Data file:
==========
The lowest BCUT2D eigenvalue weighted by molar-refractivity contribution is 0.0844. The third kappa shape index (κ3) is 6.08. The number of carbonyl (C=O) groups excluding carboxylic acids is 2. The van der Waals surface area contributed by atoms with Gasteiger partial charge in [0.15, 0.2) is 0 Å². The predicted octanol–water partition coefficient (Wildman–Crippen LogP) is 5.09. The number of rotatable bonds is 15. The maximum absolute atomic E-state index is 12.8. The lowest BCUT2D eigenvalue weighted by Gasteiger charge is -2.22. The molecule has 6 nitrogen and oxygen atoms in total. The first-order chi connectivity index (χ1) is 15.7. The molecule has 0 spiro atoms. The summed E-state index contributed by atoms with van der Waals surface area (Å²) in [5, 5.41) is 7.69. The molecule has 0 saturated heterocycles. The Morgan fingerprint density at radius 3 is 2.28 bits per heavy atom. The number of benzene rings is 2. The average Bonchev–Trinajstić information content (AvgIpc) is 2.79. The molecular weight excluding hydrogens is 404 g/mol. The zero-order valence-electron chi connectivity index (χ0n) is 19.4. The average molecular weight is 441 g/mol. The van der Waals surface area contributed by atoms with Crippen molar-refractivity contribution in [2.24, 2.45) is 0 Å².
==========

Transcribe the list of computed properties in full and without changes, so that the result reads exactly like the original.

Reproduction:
The lowest BCUT2D eigenvalue weighted by molar-refractivity contribution is 0.0844. The third kappa shape index (κ3) is 6.08. The number of carbonyl (C=O) groups excluding carboxylic acids is 2. The van der Waals surface area contributed by atoms with Gasteiger partial charge in [0.15, 0.2) is 0 Å². The predicted octanol–water partition coefficient (Wildman–Crippen LogP) is 5.09. The number of rotatable bonds is 15. The maximum absolute atomic E-state index is 12.8. The lowest BCUT2D eigenvalue weighted by Gasteiger charge is -2.22. The molecule has 6 nitrogen and oxygen atoms in total. The first-order chi connectivity index (χ1) is 15.7. The molecule has 0 spiro atoms. The summed E-state index contributed by atoms with van der Waals surface area (Å²) in [5, 5.41) is 7.69. The molecule has 0 saturated heterocycles. The Morgan fingerprint density at radius 3 is 2.28 bits per heavy atom. The number of benzene rings is 2. The average Bonchev–Trinajstić information content (AvgIpc) is 2.79. The molecular weight excluding hydrogens is 404 g/mol. The zero-order valence-electron chi connectivity index (χ0n) is 19.4. The average molecular weight is 441 g/mol. The van der Waals surface area contributed by atoms with Crippen molar-refractivity contribution in [2.24, 2.45) is 0 Å².